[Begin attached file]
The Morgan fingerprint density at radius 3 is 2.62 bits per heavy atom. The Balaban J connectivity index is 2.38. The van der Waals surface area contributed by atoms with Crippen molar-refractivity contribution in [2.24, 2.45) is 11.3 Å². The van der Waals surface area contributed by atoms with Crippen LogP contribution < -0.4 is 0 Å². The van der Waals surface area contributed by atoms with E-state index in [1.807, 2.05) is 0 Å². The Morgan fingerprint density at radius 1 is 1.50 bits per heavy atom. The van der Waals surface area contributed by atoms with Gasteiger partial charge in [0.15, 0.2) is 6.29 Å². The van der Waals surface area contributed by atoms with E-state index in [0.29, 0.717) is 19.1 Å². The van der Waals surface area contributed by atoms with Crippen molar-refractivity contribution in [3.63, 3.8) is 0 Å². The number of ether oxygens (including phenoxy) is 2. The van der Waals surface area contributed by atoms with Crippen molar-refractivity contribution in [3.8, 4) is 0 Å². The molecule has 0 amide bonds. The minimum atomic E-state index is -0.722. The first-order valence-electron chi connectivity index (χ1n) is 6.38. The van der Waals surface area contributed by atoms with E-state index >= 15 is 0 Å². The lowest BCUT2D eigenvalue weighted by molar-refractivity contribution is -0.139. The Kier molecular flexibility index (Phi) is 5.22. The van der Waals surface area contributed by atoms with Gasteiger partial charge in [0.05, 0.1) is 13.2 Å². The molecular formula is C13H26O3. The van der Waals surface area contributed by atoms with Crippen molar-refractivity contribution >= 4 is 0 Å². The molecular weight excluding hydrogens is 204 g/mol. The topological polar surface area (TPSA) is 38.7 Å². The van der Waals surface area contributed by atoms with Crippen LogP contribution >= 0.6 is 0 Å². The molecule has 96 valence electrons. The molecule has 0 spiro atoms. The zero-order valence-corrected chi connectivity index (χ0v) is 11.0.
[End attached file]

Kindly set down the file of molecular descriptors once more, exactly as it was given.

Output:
The Morgan fingerprint density at radius 3 is 2.62 bits per heavy atom. The Balaban J connectivity index is 2.38. The van der Waals surface area contributed by atoms with Crippen molar-refractivity contribution in [2.24, 2.45) is 11.3 Å². The van der Waals surface area contributed by atoms with Crippen LogP contribution < -0.4 is 0 Å². The van der Waals surface area contributed by atoms with E-state index in [1.807, 2.05) is 0 Å². The Morgan fingerprint density at radius 1 is 1.50 bits per heavy atom. The van der Waals surface area contributed by atoms with Gasteiger partial charge in [0.15, 0.2) is 6.29 Å². The van der Waals surface area contributed by atoms with E-state index in [0.29, 0.717) is 19.1 Å². The van der Waals surface area contributed by atoms with Crippen molar-refractivity contribution in [3.63, 3.8) is 0 Å². The number of ether oxygens (including phenoxy) is 2. The van der Waals surface area contributed by atoms with Crippen molar-refractivity contribution in [3.8, 4) is 0 Å². The molecule has 0 amide bonds. The minimum atomic E-state index is -0.722. The first-order valence-electron chi connectivity index (χ1n) is 6.38. The van der Waals surface area contributed by atoms with E-state index >= 15 is 0 Å². The lowest BCUT2D eigenvalue weighted by molar-refractivity contribution is -0.139. The Kier molecular flexibility index (Phi) is 5.22. The van der Waals surface area contributed by atoms with Gasteiger partial charge in [0.05, 0.1) is 13.2 Å². The molecular formula is C13H26O3. The van der Waals surface area contributed by atoms with Crippen molar-refractivity contribution >= 4 is 0 Å². The molecular weight excluding hydrogens is 204 g/mol. The topological polar surface area (TPSA) is 38.7 Å². The van der Waals surface area contributed by atoms with Crippen LogP contribution >= 0.6 is 0 Å². The molecule has 96 valence electrons. The molecule has 0 spiro atoms. The zero-order valence-corrected chi connectivity index (χ0v) is 11.0.